Brock Jobe, Winterthur Museum
Tuesday, December 8, 2009Mini-exhibit: 7:15pmLecture: 8:00pm
de Young Museum
When Yale’s President, Timothy Dwight, visited Cape Cod in 1800, he found that the inhabitants “are like beavers, gaining their subsistence from the water, and make use of the land chiefly as a residence.” The extensive coastline and network of tidal rivers placed nearly everyone within sight of the water. Although early settlers farmed, they soon learned that money was to be made from the water all around them. Fishing, whaling, ship-building and maritime commerce brought prosperity to the region.
Brock Jobe’s presentation will consider how the sea affected the furniture of southeastern Massachusetts, a region stretching from Rhode Island to just south of Boston. The story is a familiar one, repeated in many towns along the coast of New England. Imported furniture easily reached these ports, providing both competition and sources of design for the local craftsmen who clustered in these seaport communities. Goods from Boston, Newport and Providence as well as Philadelphia, New York and Europe influenced regional furniture. By the 1820s, a flood of products, fashioned in larger furniture manufactories outside southeastern Massachusetts, changed the local industry forever.
Following graduation from Wake Forest University with a bachelor’s degree in history and a master’s degree from the Winterthur Program in Early American Culture, Brock Jobe was a research assistant at the Boston Museum of Fine Arts and an editorial assistant—-and contributor—-for Boston Furniture of the Eighteenth Century (1974).
Brock Jobe then served as associate curator and curator of exhibition buildings at Colonial Williamsburg and chief curator for the Society for the Preservation of New England Antiquities. He returned to Winterthur as deputy director for collections and interpretation and then deputy director for collections, conservation and interpretation.
After a 28-year career as a museum curator and administrator, his career came full circle in 2000 when he returned to Winterthur as a professor. Brock Jobe teaches graduate courses in historic interiors and American decorative arts, mentors graduate students, advises theses, leads field trips and helps place students after graduation. He is also a frequent lecturer at museums, antiques shows and collectors’ clubs throughout the country, including his December, 1990 presentation to the Forum, “Portsmouth Furniture, 1700-1825.”
Brock Jobe’s fields of interest are early American furniture and upholstery, 18th century domestic interiors and historic house management. He co-authored New England Furniture: The Colonial Era (1984) and organized and edited Portsmouth Furniture: Masterworks from the New Hampshire Seacoast (1993). He also edited and contributed essays to Boston Furniture of the Eighteenth Century (1974) and New England Furniture: Essays in Memory of Benno M. Forman (1987); contributed “The Boston Upholstery Trade, 1700-1775” to Upholstery in America and Europe from the Seventeenth Century to World War I (1987); co-authored American Furniture with Related Decorative Arts 1660-1830, The Milwaukee Art Museum and the Layton Art Collection (1991); contributed to Treasures of State: Fine and Decorative Arts in the Diplomatic Reception Rooms of the U. S. Department of State (1991); and contributed to The Concord Museum, Decorative Arts from a New England Collection (1996).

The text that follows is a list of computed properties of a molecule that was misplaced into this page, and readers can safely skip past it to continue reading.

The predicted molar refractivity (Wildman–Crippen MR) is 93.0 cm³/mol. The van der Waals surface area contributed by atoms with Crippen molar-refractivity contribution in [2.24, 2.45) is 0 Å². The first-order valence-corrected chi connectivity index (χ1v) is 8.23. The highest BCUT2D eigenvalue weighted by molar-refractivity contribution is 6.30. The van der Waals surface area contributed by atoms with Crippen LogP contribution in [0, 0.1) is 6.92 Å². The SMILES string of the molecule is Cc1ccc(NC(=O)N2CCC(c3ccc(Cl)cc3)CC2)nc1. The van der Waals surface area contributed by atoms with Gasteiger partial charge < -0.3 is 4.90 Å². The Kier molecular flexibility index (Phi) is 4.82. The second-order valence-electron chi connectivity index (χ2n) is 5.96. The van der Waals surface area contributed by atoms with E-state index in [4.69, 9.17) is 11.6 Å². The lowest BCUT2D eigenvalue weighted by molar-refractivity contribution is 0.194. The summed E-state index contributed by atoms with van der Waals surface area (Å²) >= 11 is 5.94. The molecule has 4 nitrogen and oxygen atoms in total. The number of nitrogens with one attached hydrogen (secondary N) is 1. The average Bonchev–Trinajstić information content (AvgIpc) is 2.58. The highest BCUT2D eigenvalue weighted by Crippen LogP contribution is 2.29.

Brock Jobe’s contributions to the Chipstone publication are “The Lisle Desk and Bookcase: A Rhode Island Icon” (2001) and “Sophistication in Rural Massachusetts: The Inlaid Cherry Furniture of Nathan Lombard” (1998) with Clark Pearce (July’s speaker as well as in April, 2008 for “Sophistication in Central Massachusetts: The Inlaid Furniture of Nathan Lombard”). Mr. Jobe’s most recent work is Harbor and Home: Furniture of Southeastern Massachusetts, 1710-1850, coauthored with Gary Sullivan and Jack O’Brien, also the subject of a Winterthur exhibition.
Share your seashells by the sea shore. Let us see your seascapes.
Koret Auditorium, de Young Museum, Golden Gate Park, San Francisco. Enter from Level B1 of the parking garage; pedestrians enter from the concourse side of Hagiwara Tea Garden Drive and down the steps across the street from the museum’s main entrance.